Take a look at any travel blog, vlog, or travel brochure and you’ll see Mdina: The Silent City emboldened and underlined as an absolute must see when visiting Malta.
A trip here is an adventure into a magical world filled with knights, palaces, shipwrecks, medieval wars and the discovery of treasures.
Is it any wonder it happens to be one of my favourite attractions on the Maltese islands and where I’ll be taking you in today’s post.
Upon approach to Mdina’s medieval gates, it’s clear by these centuries old fortifications that the city you’re about to enter is an ancient one rich in culture. Mdina dates back over 4000 years and was colonised by the Phoenicians in the 8th Century.
Mdina is steeped in history and I personally found it the perfect starting point to learn more about Malta’s vibrant history. Did you know: There are mentions of Mdina in the Holy Bible?
It states: Apostle Paul was greeted by the governor of Melite (Malta’s name under Roman rule) when he was shipwrecked here on the islands in 60 A.D (or words to effect).
The Phoenicians were not the only rulers of the Maltese Islands but before the Knights of Malta there were other successors.
The Normans conquered Mdina in 1091 and evidence of their reign can be seen in architecture throughout the Silent City. In fact, as you walk beyond the gates, getting lost between narrow alleyways you’re transported back in time by Arab, Baroque and Medieval architecture.
The Silent City
You can hear a pin drop in The Silent City (well almost). It is a car free zone (with the exception of residents) and it feels wonderful being able to roam free without the worry of an approaching car. It is thought that Mdina received its silent status following the siege of Malta in 1565.
The Knights of Malta moved the capital of Malta from The Silent City to what is now Birgu, leaving behind a ghost town. Today in Mdina there are under 300 residents living in the noble palaces and villas which have been passed down from generation to generation since the 12th Century.
Silence is taken seriously here and businesses trading within the confines of this 0.9 sq km walled city must adhere to strict noise regulations.
Mdina is also signposted throughout reminding visitors to respect noise restrictions. With that said, please don’t do what I did… there’s no need to whisper as you enter the gate. Normal talking is allowed!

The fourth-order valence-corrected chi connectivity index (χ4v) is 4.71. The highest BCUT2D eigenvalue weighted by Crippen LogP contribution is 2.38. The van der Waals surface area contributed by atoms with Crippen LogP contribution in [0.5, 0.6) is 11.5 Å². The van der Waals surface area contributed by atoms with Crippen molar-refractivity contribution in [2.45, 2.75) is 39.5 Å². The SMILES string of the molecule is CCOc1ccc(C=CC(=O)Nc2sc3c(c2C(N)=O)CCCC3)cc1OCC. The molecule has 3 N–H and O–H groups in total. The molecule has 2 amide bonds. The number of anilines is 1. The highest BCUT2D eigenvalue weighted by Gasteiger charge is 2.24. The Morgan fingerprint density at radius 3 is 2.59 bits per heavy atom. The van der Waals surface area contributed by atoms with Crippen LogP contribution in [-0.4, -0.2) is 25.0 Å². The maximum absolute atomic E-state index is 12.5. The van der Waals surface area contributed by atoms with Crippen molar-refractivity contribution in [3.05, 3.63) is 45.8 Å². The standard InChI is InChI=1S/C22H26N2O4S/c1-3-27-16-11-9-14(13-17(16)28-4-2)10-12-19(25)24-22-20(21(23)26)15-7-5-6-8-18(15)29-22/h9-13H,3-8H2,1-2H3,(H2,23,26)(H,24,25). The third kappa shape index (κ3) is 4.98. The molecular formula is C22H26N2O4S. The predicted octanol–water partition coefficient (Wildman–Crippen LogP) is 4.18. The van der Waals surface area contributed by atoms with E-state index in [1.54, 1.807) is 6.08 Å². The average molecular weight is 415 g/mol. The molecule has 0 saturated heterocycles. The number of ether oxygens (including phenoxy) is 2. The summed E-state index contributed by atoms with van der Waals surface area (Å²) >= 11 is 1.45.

St Pauls Cathedral
Although St Pauls Cathedral stands on the site where the Roman Governor of Malta – (or more accurately Melite) welcomed the shipwrecked St Paul in 60 AD, it is not the same church. The original church was destroyed in a powerful earthquake which struck the island in 1693.
This baroque St Paul’s Cathedral was built between 1697 and 1702 by Lorenzo Gafai to replace the destroyed Norman one. Stepping inside is truly a cultural, historical and religious delight. Here you’ll feel as if you have stumbled on a national treasure.
Fontanella Tea Garden
After taking in all that history there is time for one last thing…
Fontanella Tea Garden serves what seems like every cake imaginable and even the ones you can’t. I’m not sure there is anywhere else on the island where you can sit 200 metres above sea level, taking in the views all whilst eating the most decadent cakes.
P.s. They serve a range of savoury foods too.
Getting to Mdina
Mdina: The Silent City is in the North West of Malta and is closest to: Attard, Zebbug, and Mosta (but still very easy to get to from all localities.) Being a beautiful attraction you’ll find road signs getting you there.
Where to park around Mdina
Although Mdina is a car free zone (such bliss), there are a few parking spots all within walking of Mdina):
Limited parking is available just outside Mdina’s entrance. (Look out for a playground).
You can also find more available parking if you head through the moat of Mdina.
Getting to Mdina by bus
There are several bus routes going to and from to Mdina and from various parts of the island.
All the following bus routes are direct and stop at Mdina:
From Valletta Main Bus Terminus:
- Route 53 (destination Rabat – 30 mins).
- 52 and 56 (destination Dingli – 45-60 mins)
Routes 50 (destination Rabat – 45 mins)
51 (destination Mtarfa – 45 mins)
From Bugibba/Qawra (Bus Terminus) and St Paul’s Bay – Triq il-Mosta (Main Road):
- Route 186 (45 mins)
- Route X3 (40 mins)
- Route 202 (45-60 mins)
From St Julians: (Bus stops Balluta, Olivier, Spinola, Ross or San Giljan)
- Route 202 (45-60 mins)
From Malta Airport International (Main Terminus:
- Bus Routes 201 & X3 (45 min)
P.s. Don’t forget to swing by and take a pic of the blue door. It’s the most instagrammable place in Malta.
Love and light,